- Major vendors need to broaden their cloud portfolio and will do so this next year. Expect to see more moves by Oracle, SAP, Salesforce.com (CRM) and Microsoft (MSFT).
- The Workday effect is being felt by SAP (and presumably by other HCM players) as they continue to have strong momentum and win big deals.
- Lars Dalgaard, SuccessFactors CEO, will take over the overall SAP SaaS/cloud strategy and business post acquisition close.
- SuccessFactors sales most often to line of business executives. SAP has traditionally been more of an IT sale. On the one hand this could be good for SAP, broadening its approach, but you could also argue that this might prove to be a challenging sale for the current SAP reps.
- Workday is still well positioned to continue to be successful in the HCM market.
- Oracle already has a strong HCM SaaS offering in the new Fusion Applications HCM modules. It also has good talent management functionality and is well positioned competitively in my opinion.
- This move by SAP doesn't really have much impact on Salesforce.com. Salesforce is already partnered with Workday, and continues to evolve its platform strategy through acquisition and evolution.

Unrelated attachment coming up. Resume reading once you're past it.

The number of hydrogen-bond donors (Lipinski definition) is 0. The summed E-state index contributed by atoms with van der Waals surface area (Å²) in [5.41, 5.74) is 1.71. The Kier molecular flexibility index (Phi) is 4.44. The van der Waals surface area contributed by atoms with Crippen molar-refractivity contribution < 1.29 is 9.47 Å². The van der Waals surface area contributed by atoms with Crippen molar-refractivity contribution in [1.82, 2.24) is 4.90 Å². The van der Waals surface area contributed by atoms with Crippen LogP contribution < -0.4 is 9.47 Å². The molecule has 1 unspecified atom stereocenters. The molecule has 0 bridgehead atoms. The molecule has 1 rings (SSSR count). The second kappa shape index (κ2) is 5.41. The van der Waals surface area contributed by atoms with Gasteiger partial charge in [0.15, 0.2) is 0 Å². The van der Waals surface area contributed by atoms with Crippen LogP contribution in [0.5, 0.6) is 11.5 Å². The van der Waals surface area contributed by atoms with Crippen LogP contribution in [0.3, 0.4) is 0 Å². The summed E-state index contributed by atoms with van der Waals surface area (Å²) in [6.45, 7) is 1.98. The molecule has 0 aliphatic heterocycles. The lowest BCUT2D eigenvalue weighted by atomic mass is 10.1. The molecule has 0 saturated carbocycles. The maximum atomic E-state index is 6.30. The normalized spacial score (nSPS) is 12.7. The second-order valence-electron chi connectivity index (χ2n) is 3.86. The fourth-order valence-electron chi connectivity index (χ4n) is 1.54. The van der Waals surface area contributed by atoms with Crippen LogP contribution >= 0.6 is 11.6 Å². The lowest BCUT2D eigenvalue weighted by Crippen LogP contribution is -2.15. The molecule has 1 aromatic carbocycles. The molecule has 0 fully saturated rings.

- Microsoft of course, is moving along its own path for platform. One has to wonder though, if it might decide to make a strong move in the cloud apps space by acquiring instead of trying to move more of its Dynamics portfolio into the cloud. The window will be short to join in what I think will be a rapid consolidation.
- What does it mean for the SAP PaaS plans, as it adds yet another SaaS / PaaS offering to the portfolio.
- How will SuccessFactors be integrated and how will it be packaged and sold?
- What does the new product offering mean for the existing SAP HCM portfolio?
- And a parting thought, SuccessFactors and its shareholders win big in this deal. With 2010 revenue of $158M, SAP paid $3.4B; as a comparison, Oracle paid $1.5B for RightNow on 2010 revenue of $185M. Of course they're in different markets, but still...